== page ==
Santo vs. The Vampire Women (1962)

Santo poster

With the massive popularity of wrestling in Mexico, many wrestlers transitioned into movies and television, with the most notable being the iconic El Santo. He starred in over 50 films that pit him against a variety of foes, including gangsters, demons, martians, and most notably vampires in Alfonso Corona Blake’s Santo vs. the Vampire Women.

 

 

 

The Witch’s Mirror (1962)

The Witch's Mirror poster

An eccentric talent, Chano Urueta combined multiple horror subgenres and experimental special effects to create art-house chiller The Witch’s Mirror. Paying visual homage to the cinematic styles of Eyes Without A Face and Frankenstein, the movie also draws considerable influence from RKO producer Val Lewton’s signature style of horror.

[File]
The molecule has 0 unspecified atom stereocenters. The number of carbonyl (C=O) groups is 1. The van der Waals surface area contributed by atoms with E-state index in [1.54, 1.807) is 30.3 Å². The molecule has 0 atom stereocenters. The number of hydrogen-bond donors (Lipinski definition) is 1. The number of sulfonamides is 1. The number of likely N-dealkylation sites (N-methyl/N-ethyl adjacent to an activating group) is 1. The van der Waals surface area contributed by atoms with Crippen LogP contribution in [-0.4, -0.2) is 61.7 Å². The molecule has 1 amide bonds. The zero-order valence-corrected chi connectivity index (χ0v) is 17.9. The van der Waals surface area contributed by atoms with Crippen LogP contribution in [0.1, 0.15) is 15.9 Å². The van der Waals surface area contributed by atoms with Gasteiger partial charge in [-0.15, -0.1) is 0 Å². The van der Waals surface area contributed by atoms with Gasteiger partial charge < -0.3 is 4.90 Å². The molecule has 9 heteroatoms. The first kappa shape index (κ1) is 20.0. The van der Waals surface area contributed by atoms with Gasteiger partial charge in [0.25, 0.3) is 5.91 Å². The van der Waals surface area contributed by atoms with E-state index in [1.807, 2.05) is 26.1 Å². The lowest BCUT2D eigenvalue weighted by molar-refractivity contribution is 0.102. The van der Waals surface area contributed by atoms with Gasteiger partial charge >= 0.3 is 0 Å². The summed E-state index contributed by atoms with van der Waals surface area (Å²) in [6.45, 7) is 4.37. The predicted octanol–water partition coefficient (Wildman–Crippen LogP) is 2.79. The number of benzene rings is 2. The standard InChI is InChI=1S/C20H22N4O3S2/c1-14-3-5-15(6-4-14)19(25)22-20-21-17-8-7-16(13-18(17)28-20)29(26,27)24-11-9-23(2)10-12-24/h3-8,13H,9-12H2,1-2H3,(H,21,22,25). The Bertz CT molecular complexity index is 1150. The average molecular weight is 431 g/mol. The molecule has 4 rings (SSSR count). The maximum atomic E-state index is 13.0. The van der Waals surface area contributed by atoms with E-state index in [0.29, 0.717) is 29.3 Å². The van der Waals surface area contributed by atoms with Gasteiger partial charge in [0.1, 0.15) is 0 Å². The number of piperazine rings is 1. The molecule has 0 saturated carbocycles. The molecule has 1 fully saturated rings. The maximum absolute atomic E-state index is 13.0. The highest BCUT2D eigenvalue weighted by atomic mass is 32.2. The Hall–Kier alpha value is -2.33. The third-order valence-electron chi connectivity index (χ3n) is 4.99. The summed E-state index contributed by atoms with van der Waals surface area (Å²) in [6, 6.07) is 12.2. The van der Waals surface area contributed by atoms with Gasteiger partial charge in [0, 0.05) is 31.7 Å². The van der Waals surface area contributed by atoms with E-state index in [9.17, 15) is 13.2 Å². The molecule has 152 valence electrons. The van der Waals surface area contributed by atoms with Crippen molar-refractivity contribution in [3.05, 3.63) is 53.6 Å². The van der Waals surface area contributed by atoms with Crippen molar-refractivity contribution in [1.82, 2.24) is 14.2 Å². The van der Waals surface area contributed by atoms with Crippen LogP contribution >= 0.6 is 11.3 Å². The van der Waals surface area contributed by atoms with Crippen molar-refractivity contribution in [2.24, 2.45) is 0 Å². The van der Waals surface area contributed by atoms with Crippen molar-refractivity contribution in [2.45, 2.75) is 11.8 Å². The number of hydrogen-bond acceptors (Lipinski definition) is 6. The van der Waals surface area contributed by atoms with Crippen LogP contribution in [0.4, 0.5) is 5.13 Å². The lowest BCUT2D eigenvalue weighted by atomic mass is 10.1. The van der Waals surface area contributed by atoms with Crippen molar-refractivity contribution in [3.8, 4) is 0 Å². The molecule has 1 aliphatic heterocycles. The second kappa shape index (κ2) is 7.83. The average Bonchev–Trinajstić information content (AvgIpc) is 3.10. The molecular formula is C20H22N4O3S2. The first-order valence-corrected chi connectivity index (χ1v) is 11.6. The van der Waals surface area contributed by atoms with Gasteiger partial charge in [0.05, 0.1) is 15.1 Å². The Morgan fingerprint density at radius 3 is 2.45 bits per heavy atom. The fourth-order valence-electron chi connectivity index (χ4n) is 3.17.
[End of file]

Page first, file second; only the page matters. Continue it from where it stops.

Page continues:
Macario (1960)

Macario poster

Though considered a fantasy film, Roberto Galvadon’s Macario has a definite horror feel with its story of making a deal with and then cheating death. Visually stunning, this movie has the honor of being Mexico’s first nominee for Best Foreign Film at the Academy Awards.

 

El Vampiro (1957)

The Vampire poster

Inspired by the success of the Universal Monster films, Abel Salazar collaborated with Fernando Mendez to set the traditional Dracula story in Mexico with The Vampire. The success of this surprise horror masterpiece started a vampire craze in Mexican monster cinema. It also revived cinematic depictions of Dracula one year before Hammer Studios released their first vampire film, Horror of Dracula (1958).

 

 

LINK: https://thefridacinema.org/10-mexican-horror-films-every-horror-fan-should-see